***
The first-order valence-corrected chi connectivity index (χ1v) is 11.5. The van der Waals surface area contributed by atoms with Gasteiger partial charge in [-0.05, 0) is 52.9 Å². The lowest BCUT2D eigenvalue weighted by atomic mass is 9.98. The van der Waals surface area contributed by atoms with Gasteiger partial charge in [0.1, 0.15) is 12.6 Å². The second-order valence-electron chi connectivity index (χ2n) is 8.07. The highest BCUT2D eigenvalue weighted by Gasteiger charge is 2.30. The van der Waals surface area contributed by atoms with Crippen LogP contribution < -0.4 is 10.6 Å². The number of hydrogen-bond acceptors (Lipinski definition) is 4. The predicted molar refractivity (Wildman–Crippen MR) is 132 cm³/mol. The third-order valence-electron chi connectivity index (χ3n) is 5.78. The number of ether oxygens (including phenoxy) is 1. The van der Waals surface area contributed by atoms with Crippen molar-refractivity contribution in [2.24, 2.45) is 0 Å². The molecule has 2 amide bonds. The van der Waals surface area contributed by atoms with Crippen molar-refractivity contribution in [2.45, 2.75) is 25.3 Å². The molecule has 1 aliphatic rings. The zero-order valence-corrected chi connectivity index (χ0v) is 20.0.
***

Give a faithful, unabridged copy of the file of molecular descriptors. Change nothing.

The first-order valence-corrected chi connectivity index (χ1v) is 11.5. The van der Waals surface area contributed by atoms with Gasteiger partial charge in [-0.05, 0) is 52.9 Å². The lowest BCUT2D eigenvalue weighted by atomic mass is 9.98. The van der Waals surface area contributed by atoms with Gasteiger partial charge in [0.1, 0.15) is 12.6 Å². The second-order valence-electron chi connectivity index (χ2n) is 8.07. The highest BCUT2D eigenvalue weighted by Gasteiger charge is 2.30. The van der Waals surface area contributed by atoms with Crippen LogP contribution < -0.4 is 10.6 Å². The number of hydrogen-bond acceptors (Lipinski definition) is 4. The predicted molar refractivity (Wildman–Crippen MR) is 132 cm³/mol. The third-order valence-electron chi connectivity index (χ3n) is 5.78. The number of ether oxygens (including phenoxy) is 1. The van der Waals surface area contributed by atoms with Crippen molar-refractivity contribution in [2.24, 2.45) is 0 Å². The molecule has 2 amide bonds. The van der Waals surface area contributed by atoms with Crippen molar-refractivity contribution in [2.45, 2.75) is 25.3 Å². The molecule has 1 aliphatic rings. The zero-order valence-corrected chi connectivity index (χ0v) is 20.0.